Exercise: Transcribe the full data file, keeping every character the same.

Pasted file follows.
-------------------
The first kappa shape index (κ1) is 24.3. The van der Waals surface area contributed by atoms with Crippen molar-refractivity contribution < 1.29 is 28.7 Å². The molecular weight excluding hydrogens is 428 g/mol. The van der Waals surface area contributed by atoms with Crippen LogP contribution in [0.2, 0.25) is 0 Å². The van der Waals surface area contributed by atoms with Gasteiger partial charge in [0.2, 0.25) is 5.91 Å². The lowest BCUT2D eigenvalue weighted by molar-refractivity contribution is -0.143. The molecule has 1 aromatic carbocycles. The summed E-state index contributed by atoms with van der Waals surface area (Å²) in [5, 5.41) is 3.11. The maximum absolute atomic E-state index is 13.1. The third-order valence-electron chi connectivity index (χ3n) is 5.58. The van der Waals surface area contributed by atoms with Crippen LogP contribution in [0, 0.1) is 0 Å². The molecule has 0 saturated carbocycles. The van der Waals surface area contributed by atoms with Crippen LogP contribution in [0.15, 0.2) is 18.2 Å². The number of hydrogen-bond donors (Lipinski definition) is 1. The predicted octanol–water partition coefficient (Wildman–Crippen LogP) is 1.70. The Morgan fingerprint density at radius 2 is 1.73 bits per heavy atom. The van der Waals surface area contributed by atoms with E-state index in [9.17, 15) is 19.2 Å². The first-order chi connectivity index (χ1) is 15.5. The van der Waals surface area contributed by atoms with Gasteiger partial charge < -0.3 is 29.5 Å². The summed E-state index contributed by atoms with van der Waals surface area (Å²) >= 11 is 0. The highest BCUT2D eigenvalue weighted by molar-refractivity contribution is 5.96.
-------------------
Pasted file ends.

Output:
The first kappa shape index (κ1) is 24.3. The van der Waals surface area contributed by atoms with Crippen molar-refractivity contribution < 1.29 is 28.7 Å². The molecular weight excluding hydrogens is 428 g/mol. The van der Waals surface area contributed by atoms with Crippen LogP contribution in [0.2, 0.25) is 0 Å². The van der Waals surface area contributed by atoms with Gasteiger partial charge in [0.2, 0.25) is 5.91 Å². The lowest BCUT2D eigenvalue weighted by molar-refractivity contribution is -0.143. The molecule has 1 aromatic carbocycles. The summed E-state index contributed by atoms with van der Waals surface area (Å²) in [5, 5.41) is 3.11. The maximum absolute atomic E-state index is 13.1. The third-order valence-electron chi connectivity index (χ3n) is 5.58. The van der Waals surface area contributed by atoms with Crippen LogP contribution in [0, 0.1) is 0 Å². The molecule has 0 saturated carbocycles. The van der Waals surface area contributed by atoms with Crippen LogP contribution in [0.15, 0.2) is 18.2 Å². The number of hydrogen-bond donors (Lipinski definition) is 1. The predicted octanol–water partition coefficient (Wildman–Crippen LogP) is 1.70. The Morgan fingerprint density at radius 2 is 1.73 bits per heavy atom. The van der Waals surface area contributed by atoms with E-state index in [9.17, 15) is 19.2 Å². The first-order chi connectivity index (χ1) is 15.5. The van der Waals surface area contributed by atoms with Gasteiger partial charge < -0.3 is 29.5 Å². The summed E-state index contributed by atoms with van der Waals surface area (Å²) >= 11 is 0. The highest BCUT2D eigenvalue weighted by molar-refractivity contribution is 5.96.